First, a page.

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Have you ever said, “I’m depressed about my weight but can’t stop eating?” 

Emotionally eating is not bad in itself. We all have emotions and feelings and will celebrate with food or have a bad day and want to enjoy a nice treat.

However, when we are emotionally eating to fill a void, or it’s a constant way of coping for us, that’s when we need to address the underlying issues

We can not solve emotional hunger with food. 

This is why we can not ignore the other life stressors regarding weight loss. 

This is why it’s more about calories in and calories out. 

Also, this is why it’s more than finding the best workout and working out 5-6 days a week. 

So when we say, “I’m depressed about my weight but can’t stop eating,” remember your body is working as one.

It’s not just our emotions. 

Knowing about the mind-body connection helps us understand specific emotions we have towards food and why we find ourselves emotionally eating. 

Here are a few beliefs we carry about food when it comes to emotionally eating:

  • Food doesn’t talk back to you and tell you when you are right or wrong. 
  • Food just feels like it’s there for you. 
  • There is no threat to safety with food because it’s not talking back to you or manipulating you. 
  • It’s safe. 
  • It’s consistent. 
  • It doesn’t talk back. 
  • There is no opinion. 

I just want to remind you that it’s not that you lack discipline or willpower. It’s that you need to build the bridge between what you know to believe what you know. 

Learning to stop overeating also involves taking a deeper look at why we are overeating in the first place.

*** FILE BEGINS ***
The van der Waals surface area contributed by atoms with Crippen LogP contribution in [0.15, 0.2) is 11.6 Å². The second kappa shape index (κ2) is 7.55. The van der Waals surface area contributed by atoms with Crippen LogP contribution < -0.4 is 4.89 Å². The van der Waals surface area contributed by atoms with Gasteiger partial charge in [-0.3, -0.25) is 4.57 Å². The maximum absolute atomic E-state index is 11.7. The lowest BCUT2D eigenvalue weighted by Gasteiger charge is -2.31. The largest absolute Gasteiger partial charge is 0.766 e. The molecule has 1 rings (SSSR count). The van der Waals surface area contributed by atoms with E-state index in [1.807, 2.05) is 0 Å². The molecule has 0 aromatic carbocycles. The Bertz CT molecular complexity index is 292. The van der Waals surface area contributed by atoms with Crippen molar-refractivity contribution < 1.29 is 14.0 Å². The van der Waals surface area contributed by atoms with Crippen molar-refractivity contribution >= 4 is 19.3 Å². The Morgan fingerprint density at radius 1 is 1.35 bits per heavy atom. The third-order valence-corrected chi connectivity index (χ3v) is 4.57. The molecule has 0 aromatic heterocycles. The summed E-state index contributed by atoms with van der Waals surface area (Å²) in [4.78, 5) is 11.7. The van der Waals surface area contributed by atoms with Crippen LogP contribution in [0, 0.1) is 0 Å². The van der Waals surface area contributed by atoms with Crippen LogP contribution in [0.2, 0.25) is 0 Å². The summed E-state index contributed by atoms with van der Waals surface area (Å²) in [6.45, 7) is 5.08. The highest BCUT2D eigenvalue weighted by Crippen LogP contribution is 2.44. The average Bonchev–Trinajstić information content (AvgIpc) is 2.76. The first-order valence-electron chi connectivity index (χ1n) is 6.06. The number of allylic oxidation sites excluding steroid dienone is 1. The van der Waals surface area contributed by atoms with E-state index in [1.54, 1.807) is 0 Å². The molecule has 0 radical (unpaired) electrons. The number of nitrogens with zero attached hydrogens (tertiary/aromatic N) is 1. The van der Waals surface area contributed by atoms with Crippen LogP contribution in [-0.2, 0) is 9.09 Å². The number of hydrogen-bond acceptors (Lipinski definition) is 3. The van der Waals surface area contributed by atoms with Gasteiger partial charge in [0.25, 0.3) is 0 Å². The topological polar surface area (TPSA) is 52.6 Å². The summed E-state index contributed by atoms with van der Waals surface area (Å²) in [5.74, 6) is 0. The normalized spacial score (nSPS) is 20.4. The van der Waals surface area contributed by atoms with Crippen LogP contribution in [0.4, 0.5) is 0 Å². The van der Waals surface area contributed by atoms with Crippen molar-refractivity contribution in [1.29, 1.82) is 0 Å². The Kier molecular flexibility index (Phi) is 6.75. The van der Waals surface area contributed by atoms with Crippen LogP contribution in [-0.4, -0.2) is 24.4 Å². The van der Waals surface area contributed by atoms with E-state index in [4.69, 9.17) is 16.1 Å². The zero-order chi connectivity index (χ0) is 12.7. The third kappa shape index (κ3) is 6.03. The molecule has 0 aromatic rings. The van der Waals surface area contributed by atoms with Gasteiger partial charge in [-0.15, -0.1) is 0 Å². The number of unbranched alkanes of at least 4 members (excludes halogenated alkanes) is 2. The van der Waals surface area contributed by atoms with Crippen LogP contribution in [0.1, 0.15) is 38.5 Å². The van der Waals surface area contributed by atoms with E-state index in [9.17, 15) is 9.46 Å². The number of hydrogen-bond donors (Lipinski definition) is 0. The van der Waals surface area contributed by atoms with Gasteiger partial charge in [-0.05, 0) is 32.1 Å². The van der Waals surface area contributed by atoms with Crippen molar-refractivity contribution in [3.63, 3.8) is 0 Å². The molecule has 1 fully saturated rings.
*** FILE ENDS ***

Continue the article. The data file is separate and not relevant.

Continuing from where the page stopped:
Let’s change “I’m depressed about my weight but can’t stop eating” to “Why do I feel the need to continue to eat?”

Here are a few things for you to take into consideration as to why you could be overeating: 

You are in front of your favorite foods. What do you have on hand that is easily accessible and in front of you all the time?

You eat a lot of salads. Salads are great to get in leafy green vegetables, but salads can also be low in calories and not energy-sustaining without a good source of carbs, proteins, and fats. 

You are distracted. Our stomachs have ‘stretch receptors.’ When food hits our stomachs, the stretch receptors send a satiety signal to our brains, saying, ‘You’re full!’ This signal does not work if you eat while distracted. Studies have shown that you can easily take in hundreds of extra calories simply by not paying attention. (Like eating while watching a movie or snacking while talking on the phone.)

You are thirsty. The brain confuses thirst for hunger, and you wind up overeating when a glass of water would have helped define if you are truly hungry or not.

You are stressed. Stress elevates your cortisol levels into high gear, promoting hunger and overeating. Over a period of time, with elevated cortisol levels, you are at an increased risk for weight gain.

You didn’t sleep well the night before. Research has shown that missing even just a single night of sleep can mess with the way your appetite hormones work.

You are following a diet. When we follow a restrictive diet, we don’t listen to our internal hunger cues because we are trying to follow a plan versus trusting our bodies. 

You are undereating. Maybe you undereat at breakfast and lunch and find yourself eating so much more at dinner. It’s not that you are “overeating.” Your body is hungry since you didn’t have many calories throughout the day. 

Therefore, saying, “I’m depressed about my weight but can’t stop eating,” isn’t just about the willpower to stop eating.

Other things in our lives can be happening as well.

I share these to understand that overeating is not always about emotions. You can be tired, thirsty, undereating, overexercising, and not supporting your body with enough calories. All of which can cause you to overeat in a single meal.